“Reichskommissariat Moskowien”, which translates to Reich Commissariat of Muscovy (Moscow), was the civilian occupation plan Nazi Germany meant to make in northern and central European Russia throughout the duration of WWII.
Siegfried Kasche had been the projected Reichskommissar, because of the German failure to occupy the territories that was intended to form the Reichskimmissariat, this idea remained on paper only.
The Nazis wanted to destroy Russia permanently, not taking into account if it had been Capitalist, Communist or even Tsarist.
The policy of Adolf Hitler’s Lebensraum, expressed in Mein Kampf, had been to deprive the Russians of their land.
This was also to happen with other slaves in Poland, and most of Eastern Europe. Reported plans were to either dismiss a majority of the slaves beyond the Ural Mountains, or to kill them by different means.
German colonial settlement had been encouraged (General plan Ost), and as the campaign against the Soviet Union advanced eastward, the occupied territories would slowly be transferred from the military to civilian administration.
The final decision Hitler made on the administration involved the new eastern territories being divided into four Reichskommissariate.
This plan was to destroy Russia as a geographical existence by dividing it into as many different parts as possible.
These new policies were to be under the official supervision of Reichsleiter Alfred Rosenberg, the head of the Reich Ministry for the Occupied Eastern Territories.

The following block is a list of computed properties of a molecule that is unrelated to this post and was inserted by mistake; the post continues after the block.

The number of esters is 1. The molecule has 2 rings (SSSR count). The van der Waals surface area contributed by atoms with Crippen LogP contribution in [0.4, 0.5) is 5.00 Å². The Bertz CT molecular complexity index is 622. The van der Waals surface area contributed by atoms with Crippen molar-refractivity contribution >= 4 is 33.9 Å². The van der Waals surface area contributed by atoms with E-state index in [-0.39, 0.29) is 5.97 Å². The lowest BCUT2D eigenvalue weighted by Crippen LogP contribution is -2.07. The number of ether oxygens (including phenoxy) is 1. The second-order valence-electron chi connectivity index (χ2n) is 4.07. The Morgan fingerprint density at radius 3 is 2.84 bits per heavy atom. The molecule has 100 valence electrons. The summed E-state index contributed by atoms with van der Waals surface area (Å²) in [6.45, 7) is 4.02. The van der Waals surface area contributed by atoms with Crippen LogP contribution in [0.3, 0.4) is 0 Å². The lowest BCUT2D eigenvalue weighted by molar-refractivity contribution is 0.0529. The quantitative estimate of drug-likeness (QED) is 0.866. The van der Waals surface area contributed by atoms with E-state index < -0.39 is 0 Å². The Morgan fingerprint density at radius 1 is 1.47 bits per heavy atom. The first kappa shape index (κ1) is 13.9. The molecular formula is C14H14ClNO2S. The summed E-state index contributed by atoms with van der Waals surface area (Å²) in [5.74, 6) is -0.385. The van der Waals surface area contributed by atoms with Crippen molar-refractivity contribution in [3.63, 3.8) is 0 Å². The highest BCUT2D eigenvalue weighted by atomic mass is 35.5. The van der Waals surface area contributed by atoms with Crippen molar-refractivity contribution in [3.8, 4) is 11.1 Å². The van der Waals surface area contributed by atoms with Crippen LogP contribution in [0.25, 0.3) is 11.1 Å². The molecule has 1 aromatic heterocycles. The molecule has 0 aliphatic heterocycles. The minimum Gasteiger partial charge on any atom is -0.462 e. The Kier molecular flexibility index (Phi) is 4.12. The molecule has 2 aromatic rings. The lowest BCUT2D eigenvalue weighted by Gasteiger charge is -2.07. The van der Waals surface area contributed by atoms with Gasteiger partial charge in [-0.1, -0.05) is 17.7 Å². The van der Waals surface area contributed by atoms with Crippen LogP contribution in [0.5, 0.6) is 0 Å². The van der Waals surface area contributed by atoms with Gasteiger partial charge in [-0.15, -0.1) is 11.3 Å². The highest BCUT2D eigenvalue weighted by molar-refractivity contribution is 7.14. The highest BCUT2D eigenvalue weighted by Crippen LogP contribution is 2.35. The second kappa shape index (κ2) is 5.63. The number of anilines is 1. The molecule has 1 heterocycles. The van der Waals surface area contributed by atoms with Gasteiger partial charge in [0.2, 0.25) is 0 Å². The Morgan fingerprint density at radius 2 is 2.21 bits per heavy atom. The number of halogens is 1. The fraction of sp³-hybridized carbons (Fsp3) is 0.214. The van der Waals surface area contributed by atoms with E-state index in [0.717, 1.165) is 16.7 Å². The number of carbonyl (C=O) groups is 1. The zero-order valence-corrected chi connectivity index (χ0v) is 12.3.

The leaders of the provinces, the Reichskommissars, would be the direct subordinates of Hitler, and could only answer to him.
The conquered territories of Russia were supposed to become a Reichskommissariat Russland, as stated in Rosenberg’s plan. This had been later altered to Moskowien (Muscovy) informally as well as recognized Moskau (Mosow).
The eastern districts were believed to be the most delicate to administer, of the territories that were conquered. As a result, they were managed from the regional capitals and directed by the German government.
In the end the plans were never fulfilled.
The German military operation to capture Moscow and central Russia failed, and it marked Germany’s lack of success in the region.
There was no completion of the Nazi civilian rule.
The province that was envisioned included most of Russia in the middle of the Ural mountains, as well as districts east of it, and the city of Sverdlovsk.
The boundaries with Ukraine, Belarus, Baltic States, and Finland were also a part of this plan.
The Russian surroundings of the Caucasus region were going to be controlled by a separate Reichskommissariat Kaukasus, while the rest of southern Russia was going to be mixed into the Reichskommissariat Ukraine.
This was intended to extend eastward to the border of Kazakhstan.
There were smaller parts that excluded the Leningrad, Smolensk, Pskov areas, and Kola Peninsula and Eastern Karelia.
They were promised to Germany’s co-belligerent Finland in the year of 1941, for its contribution to the campaign in the east.
This would consequently encompass the same lands that had been once under the control of the past state of Muscovy.
The last territory to be covered was on the west by the Reichskommissariat Ostland and the border with Finland to the north by the Arctic Ocean, located in the east by the Ural Rive and the Ural Mountains, also in the south near the largely expanded Reichskommissariat Ukraine.